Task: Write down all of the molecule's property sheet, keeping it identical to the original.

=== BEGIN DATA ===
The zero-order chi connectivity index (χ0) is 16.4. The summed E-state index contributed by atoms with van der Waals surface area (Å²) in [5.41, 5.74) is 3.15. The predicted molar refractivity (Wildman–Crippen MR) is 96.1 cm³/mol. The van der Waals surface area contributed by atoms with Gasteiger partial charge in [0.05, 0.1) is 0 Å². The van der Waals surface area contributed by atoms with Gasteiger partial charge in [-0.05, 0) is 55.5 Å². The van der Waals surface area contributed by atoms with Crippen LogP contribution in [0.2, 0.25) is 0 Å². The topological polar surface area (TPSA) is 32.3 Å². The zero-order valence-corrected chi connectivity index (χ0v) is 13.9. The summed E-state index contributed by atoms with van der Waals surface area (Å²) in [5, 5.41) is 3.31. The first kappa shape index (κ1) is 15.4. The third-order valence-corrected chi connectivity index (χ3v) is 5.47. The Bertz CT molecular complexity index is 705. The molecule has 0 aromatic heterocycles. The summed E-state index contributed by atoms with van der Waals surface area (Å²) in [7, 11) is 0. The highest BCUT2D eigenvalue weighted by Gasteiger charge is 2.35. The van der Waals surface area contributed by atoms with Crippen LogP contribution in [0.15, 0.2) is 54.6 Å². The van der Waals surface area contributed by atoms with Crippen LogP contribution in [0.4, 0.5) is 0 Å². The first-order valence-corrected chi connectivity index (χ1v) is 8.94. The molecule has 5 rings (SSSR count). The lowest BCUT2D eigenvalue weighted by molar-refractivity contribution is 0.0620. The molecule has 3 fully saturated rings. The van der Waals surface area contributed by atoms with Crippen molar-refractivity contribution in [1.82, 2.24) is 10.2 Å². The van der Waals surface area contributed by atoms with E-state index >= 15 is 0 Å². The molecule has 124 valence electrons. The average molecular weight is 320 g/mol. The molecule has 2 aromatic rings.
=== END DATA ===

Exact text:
The zero-order chi connectivity index (χ0) is 16.4. The summed E-state index contributed by atoms with van der Waals surface area (Å²) in [5.41, 5.74) is 3.15. The predicted molar refractivity (Wildman–Crippen MR) is 96.1 cm³/mol. The van der Waals surface area contributed by atoms with Gasteiger partial charge in [0.05, 0.1) is 0 Å². The van der Waals surface area contributed by atoms with Gasteiger partial charge in [-0.05, 0) is 55.5 Å². The van der Waals surface area contributed by atoms with Crippen LogP contribution in [0.2, 0.25) is 0 Å². The topological polar surface area (TPSA) is 32.3 Å². The zero-order valence-corrected chi connectivity index (χ0v) is 13.9. The summed E-state index contributed by atoms with van der Waals surface area (Å²) in [5, 5.41) is 3.31. The first kappa shape index (κ1) is 15.4. The third-order valence-corrected chi connectivity index (χ3v) is 5.47. The Bertz CT molecular complexity index is 705. The molecule has 0 aromatic heterocycles. The summed E-state index contributed by atoms with van der Waals surface area (Å²) in [7, 11) is 0. The highest BCUT2D eigenvalue weighted by Gasteiger charge is 2.35. The van der Waals surface area contributed by atoms with Crippen LogP contribution in [0.15, 0.2) is 54.6 Å². The van der Waals surface area contributed by atoms with Crippen LogP contribution in [0.4, 0.5) is 0 Å². The first-order valence-corrected chi connectivity index (χ1v) is 8.94. The molecule has 5 rings (SSSR count). The lowest BCUT2D eigenvalue weighted by molar-refractivity contribution is 0.0620. The molecule has 3 fully saturated rings. The van der Waals surface area contributed by atoms with Crippen molar-refractivity contribution in [1.82, 2.24) is 10.2 Å². The van der Waals surface area contributed by atoms with E-state index >= 15 is 0 Å². The molecule has 124 valence electrons. The average molecular weight is 320 g/mol. The molecule has 2 aromatic rings.